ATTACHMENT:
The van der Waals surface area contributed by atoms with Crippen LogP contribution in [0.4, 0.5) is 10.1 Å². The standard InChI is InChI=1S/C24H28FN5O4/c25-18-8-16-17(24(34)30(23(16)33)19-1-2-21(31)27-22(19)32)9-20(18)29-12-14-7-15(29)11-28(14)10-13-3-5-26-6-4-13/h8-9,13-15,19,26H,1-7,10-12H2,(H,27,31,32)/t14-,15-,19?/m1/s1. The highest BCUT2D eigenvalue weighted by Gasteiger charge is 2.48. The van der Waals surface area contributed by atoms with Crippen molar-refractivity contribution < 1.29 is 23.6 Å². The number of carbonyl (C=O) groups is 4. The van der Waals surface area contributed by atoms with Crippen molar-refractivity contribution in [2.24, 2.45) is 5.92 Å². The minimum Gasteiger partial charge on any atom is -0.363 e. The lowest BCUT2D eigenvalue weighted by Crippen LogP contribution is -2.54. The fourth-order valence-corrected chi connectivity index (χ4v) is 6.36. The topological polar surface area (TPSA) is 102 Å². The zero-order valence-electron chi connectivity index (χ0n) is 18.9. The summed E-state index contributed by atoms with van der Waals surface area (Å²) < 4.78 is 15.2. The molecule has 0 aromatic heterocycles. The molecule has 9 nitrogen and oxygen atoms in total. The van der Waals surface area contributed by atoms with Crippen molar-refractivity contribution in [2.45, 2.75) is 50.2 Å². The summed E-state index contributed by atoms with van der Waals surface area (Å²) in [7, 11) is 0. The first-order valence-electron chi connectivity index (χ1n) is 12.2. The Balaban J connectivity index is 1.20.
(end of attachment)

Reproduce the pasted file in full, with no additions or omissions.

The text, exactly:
The van der Waals surface area contributed by atoms with Crippen LogP contribution in [0.4, 0.5) is 10.1 Å². The standard InChI is InChI=1S/C24H28FN5O4/c25-18-8-16-17(24(34)30(23(16)33)19-1-2-21(31)27-22(19)32)9-20(18)29-12-14-7-15(29)11-28(14)10-13-3-5-26-6-4-13/h8-9,13-15,19,26H,1-7,10-12H2,(H,27,31,32)/t14-,15-,19?/m1/s1. The highest BCUT2D eigenvalue weighted by Gasteiger charge is 2.48. The van der Waals surface area contributed by atoms with Crippen molar-refractivity contribution < 1.29 is 23.6 Å². The number of carbonyl (C=O) groups is 4. The van der Waals surface area contributed by atoms with Crippen molar-refractivity contribution in [2.24, 2.45) is 5.92 Å². The minimum Gasteiger partial charge on any atom is -0.363 e. The lowest BCUT2D eigenvalue weighted by Crippen LogP contribution is -2.54. The fourth-order valence-corrected chi connectivity index (χ4v) is 6.36. The topological polar surface area (TPSA) is 102 Å². The zero-order valence-electron chi connectivity index (χ0n) is 18.9. The summed E-state index contributed by atoms with van der Waals surface area (Å²) < 4.78 is 15.2. The molecule has 0 aromatic heterocycles. The molecule has 9 nitrogen and oxygen atoms in total. The van der Waals surface area contributed by atoms with Crippen molar-refractivity contribution in [2.45, 2.75) is 50.2 Å². The summed E-state index contributed by atoms with van der Waals surface area (Å²) in [7, 11) is 0. The first-order valence-electron chi connectivity index (χ1n) is 12.2. The Balaban J connectivity index is 1.20.